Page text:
Though diamonds come in a wide range of colours, colourless diamonds have traditionally been considered the most valuable. Most diamonds are graded on a scale using the letters of the alphabet, from D (colourless), the best grade, through Z (a light yellow). It is difficult for the untrained eye to notice such variations in colour unless stones are being compared side by side. Truly colourless diamonds (D) are admired for their beauty and rarity and are therefore more valuable than lower graded diamonds which are more widely available. The choice of preferred colour is purely down to personal taste. The comparatively rare coloured diamonds are known as fancy colours and are also quite valuable. They range in hue from the more common yellow (also graded Z+ on the alphabetic scale) to pink, blue, green, red, and even black and white. Diamonds that are graded D, E, and F tend to be the most expensive because of their rarity. However, any diamond you buy should have a good balance of cut, color, and clarity, so as to impart the most brilliance and dazzle possible.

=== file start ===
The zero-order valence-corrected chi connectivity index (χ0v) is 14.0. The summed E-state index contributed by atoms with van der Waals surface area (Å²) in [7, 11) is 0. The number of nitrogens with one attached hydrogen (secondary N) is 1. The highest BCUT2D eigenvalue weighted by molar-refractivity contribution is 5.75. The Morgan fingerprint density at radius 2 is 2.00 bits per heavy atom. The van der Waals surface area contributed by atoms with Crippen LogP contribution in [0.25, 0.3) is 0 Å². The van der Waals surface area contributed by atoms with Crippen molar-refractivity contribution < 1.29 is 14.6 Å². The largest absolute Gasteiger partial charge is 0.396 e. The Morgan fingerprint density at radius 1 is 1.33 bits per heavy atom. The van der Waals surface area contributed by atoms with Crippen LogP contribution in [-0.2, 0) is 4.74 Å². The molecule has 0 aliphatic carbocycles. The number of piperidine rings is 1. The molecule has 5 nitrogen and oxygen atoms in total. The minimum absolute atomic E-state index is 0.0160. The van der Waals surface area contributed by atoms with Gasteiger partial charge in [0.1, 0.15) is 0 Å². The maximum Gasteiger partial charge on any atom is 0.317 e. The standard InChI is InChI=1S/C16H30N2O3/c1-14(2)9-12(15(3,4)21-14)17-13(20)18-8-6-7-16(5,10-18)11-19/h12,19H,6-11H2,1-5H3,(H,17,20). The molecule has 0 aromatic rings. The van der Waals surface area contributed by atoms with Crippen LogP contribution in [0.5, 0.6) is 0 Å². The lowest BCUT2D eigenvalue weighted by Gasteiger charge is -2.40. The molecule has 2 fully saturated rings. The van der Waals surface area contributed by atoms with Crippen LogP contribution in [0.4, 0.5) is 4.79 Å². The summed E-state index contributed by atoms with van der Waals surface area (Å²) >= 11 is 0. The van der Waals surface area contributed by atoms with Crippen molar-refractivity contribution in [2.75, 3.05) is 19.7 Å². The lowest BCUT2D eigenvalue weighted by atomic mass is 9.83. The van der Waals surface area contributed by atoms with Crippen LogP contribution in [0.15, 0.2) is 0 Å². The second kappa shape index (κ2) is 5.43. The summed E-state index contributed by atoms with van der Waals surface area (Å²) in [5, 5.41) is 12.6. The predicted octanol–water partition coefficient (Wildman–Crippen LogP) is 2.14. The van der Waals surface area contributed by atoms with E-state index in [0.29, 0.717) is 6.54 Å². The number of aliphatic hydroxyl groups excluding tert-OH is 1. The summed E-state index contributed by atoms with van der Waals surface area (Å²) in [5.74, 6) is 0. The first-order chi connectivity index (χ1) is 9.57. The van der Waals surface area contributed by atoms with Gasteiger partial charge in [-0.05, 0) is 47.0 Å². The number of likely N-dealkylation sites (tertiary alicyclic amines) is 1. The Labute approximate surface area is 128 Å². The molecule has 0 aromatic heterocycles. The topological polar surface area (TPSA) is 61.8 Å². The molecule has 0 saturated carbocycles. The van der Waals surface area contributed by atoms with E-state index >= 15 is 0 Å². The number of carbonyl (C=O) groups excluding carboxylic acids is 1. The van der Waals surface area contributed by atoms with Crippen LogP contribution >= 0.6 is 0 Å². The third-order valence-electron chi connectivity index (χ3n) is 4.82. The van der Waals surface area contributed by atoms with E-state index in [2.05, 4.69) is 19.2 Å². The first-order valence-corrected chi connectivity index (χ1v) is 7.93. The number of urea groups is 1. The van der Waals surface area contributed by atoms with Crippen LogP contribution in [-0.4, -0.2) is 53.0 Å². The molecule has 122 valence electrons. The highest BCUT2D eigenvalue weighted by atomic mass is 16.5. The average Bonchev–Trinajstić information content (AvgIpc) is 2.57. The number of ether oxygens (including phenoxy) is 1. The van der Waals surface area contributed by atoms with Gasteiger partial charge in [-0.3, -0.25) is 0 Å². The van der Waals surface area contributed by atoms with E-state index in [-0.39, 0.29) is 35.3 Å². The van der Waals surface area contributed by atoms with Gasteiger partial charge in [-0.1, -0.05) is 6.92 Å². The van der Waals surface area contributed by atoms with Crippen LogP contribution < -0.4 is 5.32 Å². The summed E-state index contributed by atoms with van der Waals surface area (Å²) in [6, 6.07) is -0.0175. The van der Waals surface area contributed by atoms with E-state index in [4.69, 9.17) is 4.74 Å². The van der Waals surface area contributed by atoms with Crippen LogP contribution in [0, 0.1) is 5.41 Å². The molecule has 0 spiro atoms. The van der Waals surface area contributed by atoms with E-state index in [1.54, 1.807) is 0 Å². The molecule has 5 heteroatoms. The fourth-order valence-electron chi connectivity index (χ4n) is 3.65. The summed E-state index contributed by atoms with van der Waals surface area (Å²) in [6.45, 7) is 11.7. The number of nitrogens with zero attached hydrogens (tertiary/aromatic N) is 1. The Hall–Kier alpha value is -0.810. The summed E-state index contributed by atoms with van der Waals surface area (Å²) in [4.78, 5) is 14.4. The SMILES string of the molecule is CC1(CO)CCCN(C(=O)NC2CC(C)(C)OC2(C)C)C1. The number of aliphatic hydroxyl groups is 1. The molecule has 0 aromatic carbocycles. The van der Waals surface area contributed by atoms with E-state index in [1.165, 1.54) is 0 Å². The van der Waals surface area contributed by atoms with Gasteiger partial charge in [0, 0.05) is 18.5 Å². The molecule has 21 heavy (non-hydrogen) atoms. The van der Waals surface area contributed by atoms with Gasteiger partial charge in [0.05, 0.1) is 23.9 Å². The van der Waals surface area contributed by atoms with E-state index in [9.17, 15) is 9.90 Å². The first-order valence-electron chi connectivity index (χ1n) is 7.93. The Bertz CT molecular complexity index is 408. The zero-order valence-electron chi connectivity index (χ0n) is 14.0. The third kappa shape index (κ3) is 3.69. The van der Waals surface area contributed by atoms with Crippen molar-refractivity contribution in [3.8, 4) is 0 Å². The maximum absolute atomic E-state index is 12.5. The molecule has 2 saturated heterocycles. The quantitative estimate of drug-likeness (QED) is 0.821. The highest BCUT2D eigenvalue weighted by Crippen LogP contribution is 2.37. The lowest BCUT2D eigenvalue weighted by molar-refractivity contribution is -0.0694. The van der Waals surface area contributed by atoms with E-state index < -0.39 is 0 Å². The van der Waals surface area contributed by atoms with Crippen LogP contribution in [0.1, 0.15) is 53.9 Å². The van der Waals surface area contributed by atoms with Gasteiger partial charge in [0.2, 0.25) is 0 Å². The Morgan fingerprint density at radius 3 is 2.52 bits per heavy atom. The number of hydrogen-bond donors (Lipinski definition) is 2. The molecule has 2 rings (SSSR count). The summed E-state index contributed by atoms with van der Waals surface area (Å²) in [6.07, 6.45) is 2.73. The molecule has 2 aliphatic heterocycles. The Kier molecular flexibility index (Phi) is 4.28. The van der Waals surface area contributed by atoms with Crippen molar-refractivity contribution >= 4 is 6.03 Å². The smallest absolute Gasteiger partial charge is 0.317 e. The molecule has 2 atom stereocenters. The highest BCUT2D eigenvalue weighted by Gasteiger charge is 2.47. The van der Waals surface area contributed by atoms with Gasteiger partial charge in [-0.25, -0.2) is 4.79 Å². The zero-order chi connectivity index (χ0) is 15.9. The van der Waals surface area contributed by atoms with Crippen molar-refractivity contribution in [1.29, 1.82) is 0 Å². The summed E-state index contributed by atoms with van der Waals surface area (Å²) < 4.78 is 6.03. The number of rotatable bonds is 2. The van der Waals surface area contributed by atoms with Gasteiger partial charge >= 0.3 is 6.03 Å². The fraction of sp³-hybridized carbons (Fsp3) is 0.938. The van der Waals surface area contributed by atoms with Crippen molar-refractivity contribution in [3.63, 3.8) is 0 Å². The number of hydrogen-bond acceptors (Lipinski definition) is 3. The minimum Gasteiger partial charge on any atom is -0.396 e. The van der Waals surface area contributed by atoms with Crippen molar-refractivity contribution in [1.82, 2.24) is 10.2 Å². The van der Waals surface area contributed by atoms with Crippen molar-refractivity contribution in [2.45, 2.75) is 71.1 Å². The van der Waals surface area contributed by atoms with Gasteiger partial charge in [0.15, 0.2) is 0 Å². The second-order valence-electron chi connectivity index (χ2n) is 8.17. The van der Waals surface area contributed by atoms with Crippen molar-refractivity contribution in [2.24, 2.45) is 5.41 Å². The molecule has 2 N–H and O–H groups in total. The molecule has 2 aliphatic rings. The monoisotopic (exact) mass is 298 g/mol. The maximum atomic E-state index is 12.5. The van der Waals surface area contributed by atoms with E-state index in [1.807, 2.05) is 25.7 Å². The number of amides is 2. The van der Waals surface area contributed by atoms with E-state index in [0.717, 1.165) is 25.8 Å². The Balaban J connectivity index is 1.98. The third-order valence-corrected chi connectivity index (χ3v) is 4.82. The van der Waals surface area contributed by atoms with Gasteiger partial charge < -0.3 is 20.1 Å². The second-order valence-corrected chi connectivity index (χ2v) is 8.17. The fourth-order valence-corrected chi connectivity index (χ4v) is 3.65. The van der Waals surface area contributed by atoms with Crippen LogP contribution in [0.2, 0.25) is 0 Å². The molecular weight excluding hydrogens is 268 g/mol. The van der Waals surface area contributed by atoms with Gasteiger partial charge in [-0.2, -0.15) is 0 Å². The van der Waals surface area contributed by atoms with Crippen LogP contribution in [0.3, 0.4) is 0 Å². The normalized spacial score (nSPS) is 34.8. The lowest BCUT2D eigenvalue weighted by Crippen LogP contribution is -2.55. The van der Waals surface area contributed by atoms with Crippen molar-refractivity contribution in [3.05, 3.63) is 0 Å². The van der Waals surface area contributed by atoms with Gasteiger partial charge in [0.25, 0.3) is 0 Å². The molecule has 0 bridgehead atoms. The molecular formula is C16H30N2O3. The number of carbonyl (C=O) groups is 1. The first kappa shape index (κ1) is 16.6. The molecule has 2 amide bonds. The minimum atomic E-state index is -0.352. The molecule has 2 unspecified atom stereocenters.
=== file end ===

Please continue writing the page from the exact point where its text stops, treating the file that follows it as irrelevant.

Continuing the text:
Jewellers describe the colour of a gemstone in terms of three characteristics: hue, saturation, and tone. A gemstone's basic colour is its hue, and those with purer hues (for emeralds, green; for sapphires, blue; and for rubies, red) are generally considered more valuable. Often, however, a hint of another colour can be detected. Sapphires will range from purplish blue to greenish blue; emeralds, yellowish green to bluish green; and rubies, orangey red to purplish red. Saturation is a measure of the intensity or purity of a gem's hue and is determined by the degree to which grey or brown hues mute its defining colour. Value tends to increase with saturation, so a fully saturated purplish blue sapphire may well be more expensive than a muted pure blue one. The tone of a gemstone, a measurement of its lightness or darkness, is usually given as light, medium-light, medium, medium-dark, or dark.